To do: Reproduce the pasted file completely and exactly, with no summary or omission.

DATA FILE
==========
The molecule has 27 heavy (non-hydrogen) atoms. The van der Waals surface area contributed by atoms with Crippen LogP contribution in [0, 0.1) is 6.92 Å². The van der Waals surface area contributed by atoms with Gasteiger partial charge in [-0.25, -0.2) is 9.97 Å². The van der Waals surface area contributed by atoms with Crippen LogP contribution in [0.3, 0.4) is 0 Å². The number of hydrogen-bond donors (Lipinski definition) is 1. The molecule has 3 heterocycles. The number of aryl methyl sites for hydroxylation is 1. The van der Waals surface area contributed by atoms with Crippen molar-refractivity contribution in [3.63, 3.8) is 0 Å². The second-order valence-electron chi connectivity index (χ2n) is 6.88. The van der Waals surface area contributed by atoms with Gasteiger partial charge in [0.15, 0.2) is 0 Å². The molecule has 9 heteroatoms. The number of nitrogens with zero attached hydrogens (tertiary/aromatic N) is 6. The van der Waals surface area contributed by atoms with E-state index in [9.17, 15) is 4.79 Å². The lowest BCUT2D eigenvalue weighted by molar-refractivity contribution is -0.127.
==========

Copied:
The molecule has 27 heavy (non-hydrogen) atoms. The van der Waals surface area contributed by atoms with Crippen LogP contribution in [0, 0.1) is 6.92 Å². The van der Waals surface area contributed by atoms with Gasteiger partial charge in [-0.25, -0.2) is 9.97 Å². The van der Waals surface area contributed by atoms with Crippen LogP contribution in [0.3, 0.4) is 0 Å². The number of hydrogen-bond donors (Lipinski definition) is 1. The molecule has 3 heterocycles. The number of aryl methyl sites for hydroxylation is 1. The van der Waals surface area contributed by atoms with Crippen molar-refractivity contribution in [3.63, 3.8) is 0 Å². The second-order valence-electron chi connectivity index (χ2n) is 6.88. The van der Waals surface area contributed by atoms with Gasteiger partial charge in [0.15, 0.2) is 0 Å². The molecule has 9 heteroatoms. The number of nitrogens with zero attached hydrogens (tertiary/aromatic N) is 6. The van der Waals surface area contributed by atoms with E-state index in [9.17, 15) is 4.79 Å². The lowest BCUT2D eigenvalue weighted by molar-refractivity contribution is -0.127.